According to researchers, “laboratory- and field-based control experiments have provided insight into understanding the possible impacts of microplastics on observed vertebrates and invertebrates” (Palmer & Herat, 2021, p. 4). Using biomarkers to observe organisms, scientists have been able to better understand biological impacts of these plastics in marine organisms (Palmer & Herat, 2021). Biomarkers are defined as medical signs which can be measured accurately, and which reflect an interaction between a biological system and a potential hazard: for example, pulse and blood pressure (Strimbu & Tavel, 2010). Ecotoxicologist Heather Leslie of VU University Amsterdam said that, even without absorbed contaminants, “plastic particles can induce immunotoxicological responses, alter gene expression, and cause cell death, among other adverse effects” (Seltenrich, 2015, p. 39). Other researchers, using marine species to monitor effects of plastic pollution, found that ingested plastic blocked food intake and compromised proper digestion, and increased morbidity and mortality among these species (Alimba & Faggio, 2019).  

In addition to the consumption of microplastics, the entanglement of marine species may have detrimental effects on their populations. “Entanglement of invertebrates, sharks, turtles, birds, and marine mammals is mainly caused by microplastics, and leads to reduced mobility, ineffective foraging and subsequent mortality” (Naidoo & Sershen, 2020, p. 43). Conducting their experiments in South Africa, these researchers noted that “most entanglement occurs with improperly discarded or accidentally lost fishing gear such as nets, lines ropes, and straps from bait boxes” (Naidoo & Sershen, p. 44). However, though this article focuses on a number of marine species, at the time of their review there was no published research on the impacts of entanglement and ingestion of plastics at the population level (Naidoo & Sershen, 2020). In other words, despite scientists finding evidence of the entanglement of faunae, no comprehensive research exists discussing its effects on the entirety of their respective populations. Without further research into how microplastics can affect species as a whole and on national levels, as seen in this research in South Africa, it will be impossible to comprehensively analyze long-term, big-picture effects on surrounding environments in other parts of the world.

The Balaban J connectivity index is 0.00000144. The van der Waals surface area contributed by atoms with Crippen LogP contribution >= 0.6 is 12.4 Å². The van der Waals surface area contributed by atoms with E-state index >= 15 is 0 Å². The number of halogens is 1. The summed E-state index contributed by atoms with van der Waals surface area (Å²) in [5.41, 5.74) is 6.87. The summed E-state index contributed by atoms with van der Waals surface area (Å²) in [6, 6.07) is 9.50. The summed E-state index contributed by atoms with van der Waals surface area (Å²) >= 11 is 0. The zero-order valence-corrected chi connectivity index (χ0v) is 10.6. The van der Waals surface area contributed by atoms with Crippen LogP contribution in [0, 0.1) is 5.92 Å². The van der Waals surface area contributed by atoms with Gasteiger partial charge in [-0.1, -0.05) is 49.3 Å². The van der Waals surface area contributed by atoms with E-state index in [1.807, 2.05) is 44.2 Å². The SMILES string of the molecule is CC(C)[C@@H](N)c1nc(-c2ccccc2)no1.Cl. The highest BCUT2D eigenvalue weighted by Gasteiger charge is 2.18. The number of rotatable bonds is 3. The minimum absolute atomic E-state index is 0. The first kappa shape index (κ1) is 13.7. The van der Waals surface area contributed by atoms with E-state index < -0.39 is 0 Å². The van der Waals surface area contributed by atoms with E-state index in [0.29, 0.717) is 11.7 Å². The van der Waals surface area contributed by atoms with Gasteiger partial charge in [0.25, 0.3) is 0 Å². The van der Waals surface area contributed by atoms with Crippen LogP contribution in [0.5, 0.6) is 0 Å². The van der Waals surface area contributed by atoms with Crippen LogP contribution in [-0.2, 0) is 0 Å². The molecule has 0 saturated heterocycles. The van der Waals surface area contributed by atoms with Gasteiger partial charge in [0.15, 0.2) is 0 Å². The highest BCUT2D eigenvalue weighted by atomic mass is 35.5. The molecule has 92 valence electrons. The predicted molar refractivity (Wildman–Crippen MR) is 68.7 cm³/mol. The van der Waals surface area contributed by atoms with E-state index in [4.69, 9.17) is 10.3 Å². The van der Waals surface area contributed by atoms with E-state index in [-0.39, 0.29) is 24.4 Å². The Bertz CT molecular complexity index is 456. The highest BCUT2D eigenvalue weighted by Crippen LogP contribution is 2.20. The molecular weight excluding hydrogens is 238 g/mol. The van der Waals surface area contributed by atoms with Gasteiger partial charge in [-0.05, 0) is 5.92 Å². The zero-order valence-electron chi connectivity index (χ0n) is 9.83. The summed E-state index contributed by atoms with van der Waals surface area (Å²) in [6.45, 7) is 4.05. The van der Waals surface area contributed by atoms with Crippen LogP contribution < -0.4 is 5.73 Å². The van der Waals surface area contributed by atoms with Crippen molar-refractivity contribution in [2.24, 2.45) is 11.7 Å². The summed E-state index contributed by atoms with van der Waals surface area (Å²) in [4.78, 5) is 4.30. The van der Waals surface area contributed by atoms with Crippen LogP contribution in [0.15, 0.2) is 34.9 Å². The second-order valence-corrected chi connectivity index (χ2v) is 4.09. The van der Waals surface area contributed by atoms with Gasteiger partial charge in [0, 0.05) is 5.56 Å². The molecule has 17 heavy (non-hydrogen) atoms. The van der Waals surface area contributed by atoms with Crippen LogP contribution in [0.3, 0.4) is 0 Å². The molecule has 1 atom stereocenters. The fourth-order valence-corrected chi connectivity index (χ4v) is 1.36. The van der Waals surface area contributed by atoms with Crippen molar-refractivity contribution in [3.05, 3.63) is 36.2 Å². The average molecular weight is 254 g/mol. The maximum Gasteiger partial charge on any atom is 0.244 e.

In Latin America and the Caribbean specifically, it wasn’t until 2015 that research was conducted for the first time on “the presence of microplastics on an urban Caribbean beach in Cartagena, Colombia” (Acosta-Coley & Olivero-Verbel, 2015, p. 1). The study classified the city as the most important tourist destination in Colombia (Acosta-Coley & Olivero-Verbel, 2015), making it a prime example for demonstrating the seriousness of plastic waste in sea waters. Researchers collected samples from a 2.2 km stretch of beach in the city over the course of five months, and a total of 45,520 microplastic pellets were collected and analyzed (Acosta-Coley & Olivero-Verbel, 2015). The researchers concluded that there is an urgent need for local authorities to halt the release of microplastics into the marine environment to maintain healthy aquatic ecosystems (Acosta-Coley & Olivero-Verbel, 2015). 

A literature search for microplastics found that the number of studies conducted in the Latin American and Caribbean region has been increasing since 2009 (Brooks et al., 2020). It also found that the majority of research is being conducted in Brazil, followed by Chile and Mexico, and there are few freshwater studies that have been done in Latin America and the Caribbean outside of Brazil (Brooks et al., 2020). Additionally, “most studies originated with upper-middle income countries. No studies published were associated with low income or lower middle-income countries, indicating an important knowledge gap as these nations may have less resources for managing, monitoring, and reducing plastic litter” (Brooks et al., 2020, p. 32).